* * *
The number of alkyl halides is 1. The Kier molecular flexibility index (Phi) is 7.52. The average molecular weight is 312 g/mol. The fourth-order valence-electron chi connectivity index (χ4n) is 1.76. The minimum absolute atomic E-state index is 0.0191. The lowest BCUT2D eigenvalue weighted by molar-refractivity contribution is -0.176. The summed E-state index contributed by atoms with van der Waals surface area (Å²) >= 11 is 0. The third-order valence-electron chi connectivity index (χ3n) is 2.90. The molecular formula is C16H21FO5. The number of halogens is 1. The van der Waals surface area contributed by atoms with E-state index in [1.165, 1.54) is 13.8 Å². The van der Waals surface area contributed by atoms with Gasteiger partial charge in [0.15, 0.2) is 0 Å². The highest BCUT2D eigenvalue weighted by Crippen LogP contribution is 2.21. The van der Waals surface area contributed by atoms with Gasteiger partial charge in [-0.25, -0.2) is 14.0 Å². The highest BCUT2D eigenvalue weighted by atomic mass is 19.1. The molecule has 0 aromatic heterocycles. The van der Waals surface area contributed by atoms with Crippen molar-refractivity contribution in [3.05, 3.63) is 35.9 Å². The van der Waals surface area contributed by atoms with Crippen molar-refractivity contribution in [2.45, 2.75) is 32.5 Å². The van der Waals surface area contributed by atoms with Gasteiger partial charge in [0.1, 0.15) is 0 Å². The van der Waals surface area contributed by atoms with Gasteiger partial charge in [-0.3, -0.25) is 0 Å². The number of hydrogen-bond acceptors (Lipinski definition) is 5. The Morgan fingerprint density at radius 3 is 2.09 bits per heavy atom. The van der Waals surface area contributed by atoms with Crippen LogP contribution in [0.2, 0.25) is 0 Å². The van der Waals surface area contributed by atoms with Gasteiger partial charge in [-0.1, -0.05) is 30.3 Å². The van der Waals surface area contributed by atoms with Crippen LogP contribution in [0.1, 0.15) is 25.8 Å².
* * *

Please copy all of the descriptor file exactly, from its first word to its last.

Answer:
The number of alkyl halides is 1. The Kier molecular flexibility index (Phi) is 7.52. The average molecular weight is 312 g/mol. The fourth-order valence-electron chi connectivity index (χ4n) is 1.76. The minimum absolute atomic E-state index is 0.0191. The lowest BCUT2D eigenvalue weighted by molar-refractivity contribution is -0.176. The summed E-state index contributed by atoms with van der Waals surface area (Å²) >= 11 is 0. The third-order valence-electron chi connectivity index (χ3n) is 2.90. The molecular formula is C16H21FO5. The number of halogens is 1. The van der Waals surface area contributed by atoms with E-state index in [1.165, 1.54) is 13.8 Å². The van der Waals surface area contributed by atoms with Gasteiger partial charge in [0.15, 0.2) is 0 Å². The highest BCUT2D eigenvalue weighted by Crippen LogP contribution is 2.21. The van der Waals surface area contributed by atoms with Gasteiger partial charge in [-0.25, -0.2) is 14.0 Å². The highest BCUT2D eigenvalue weighted by atomic mass is 19.1. The molecule has 0 aromatic heterocycles. The van der Waals surface area contributed by atoms with Crippen molar-refractivity contribution in [3.05, 3.63) is 35.9 Å². The van der Waals surface area contributed by atoms with Crippen molar-refractivity contribution in [2.45, 2.75) is 32.5 Å². The van der Waals surface area contributed by atoms with Gasteiger partial charge in [0.1, 0.15) is 0 Å². The van der Waals surface area contributed by atoms with Gasteiger partial charge in [-0.3, -0.25) is 0 Å². The number of hydrogen-bond acceptors (Lipinski definition) is 5. The Morgan fingerprint density at radius 3 is 2.09 bits per heavy atom. The van der Waals surface area contributed by atoms with Crippen LogP contribution in [0.2, 0.25) is 0 Å². The van der Waals surface area contributed by atoms with Gasteiger partial charge in [-0.1, -0.05) is 30.3 Å². The van der Waals surface area contributed by atoms with Crippen LogP contribution in [0.1, 0.15) is 25.8 Å².